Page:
The story traces the life of David Copperfield from childhood to maturity. David is born in Blunderstone, Suffolk, near Great Yarmouth, Norfolk, England, in 1820, six months after the death of his father. David spends his early years with his mother and their housekeeper, Peggotty. When he is seven years old his mother marries Edward Murdstone. David is given good reason to dislike his stepfather and has similar feelings for Murdstone's sister Jane, who moves into the house soon afterwards. Murdstone attempts to thrash David for falling behind in his studies. David bites him and soon afterwards is sent away to a boarding school, Salem House, with a ruthless headmaster, Mr. Creakle. There he befriends James Steerforth and Tommy Traddles.

Well, after at least of month of effort, I finally finished David Copperfield (just in time, too, given the start of cycling season, which has put a rather sizeable dent in my available reading time), and I must say, it’s one of the best books I’ve read in a long long time. Of course, this probably shouldn’t be surprising, Dickens being considered one of the greatest English language authors… ever, really. But, given my general aversion to “classics” (despite my constant effort to read them), the language often being difficult to digest, and the comprehension of the subject matter often reliant on knowledge about the period the work was written in, I was skeptical. Victorian period pieces? How enjoyable a read could that possibly be?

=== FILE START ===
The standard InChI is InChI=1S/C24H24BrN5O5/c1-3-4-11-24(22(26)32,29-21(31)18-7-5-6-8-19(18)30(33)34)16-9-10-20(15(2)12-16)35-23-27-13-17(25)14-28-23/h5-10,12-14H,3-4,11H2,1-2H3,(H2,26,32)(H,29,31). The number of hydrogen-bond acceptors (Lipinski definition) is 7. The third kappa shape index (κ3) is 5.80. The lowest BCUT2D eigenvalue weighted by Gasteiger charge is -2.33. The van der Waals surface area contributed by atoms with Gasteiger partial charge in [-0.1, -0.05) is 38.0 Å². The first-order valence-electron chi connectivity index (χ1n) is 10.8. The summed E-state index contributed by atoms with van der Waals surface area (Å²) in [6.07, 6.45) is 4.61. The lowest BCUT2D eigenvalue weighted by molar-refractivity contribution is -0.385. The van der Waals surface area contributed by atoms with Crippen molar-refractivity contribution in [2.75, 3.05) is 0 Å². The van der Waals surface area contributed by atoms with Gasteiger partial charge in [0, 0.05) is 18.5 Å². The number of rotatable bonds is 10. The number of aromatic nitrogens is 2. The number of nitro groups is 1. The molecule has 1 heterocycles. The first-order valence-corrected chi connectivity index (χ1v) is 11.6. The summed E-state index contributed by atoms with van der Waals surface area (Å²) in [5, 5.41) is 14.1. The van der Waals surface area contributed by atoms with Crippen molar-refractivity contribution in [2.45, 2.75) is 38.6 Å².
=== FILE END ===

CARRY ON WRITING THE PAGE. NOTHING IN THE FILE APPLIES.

Turns out, very enjoyable! Dickens is considered a great master of characterization, and I never really understood what that meant until I read this book. Unlike most books, where my drive to read is fueled by a desire to find out “what happens next”, aided by little breadcrumbs the author sprinkles along the way, when reading David Copperfield, I found it was the characters I cared about. Would Mr. Micawber ever sort out his financial woes? Would Uriah Heep’s hold on Mr. Wickfield be loosed, and would he get his comeuppance? Would Traddles finally get married? Would Mr. Dick finally exorcise King Charles I from his mind? It really was a unique reading experience, sad and serious at times, uproariously funny at others (every time I read the closing on one of Mr. Micawber’s letters, I quite literally laughed out loud).

So, if you can handle a slightly more challenging read (the language isn’t difficult, just different in style), I’d suggest checking out David Copperfield. Meanwhile, I can now dig into Nicholas Nickleby… expect another review in, say, three months time.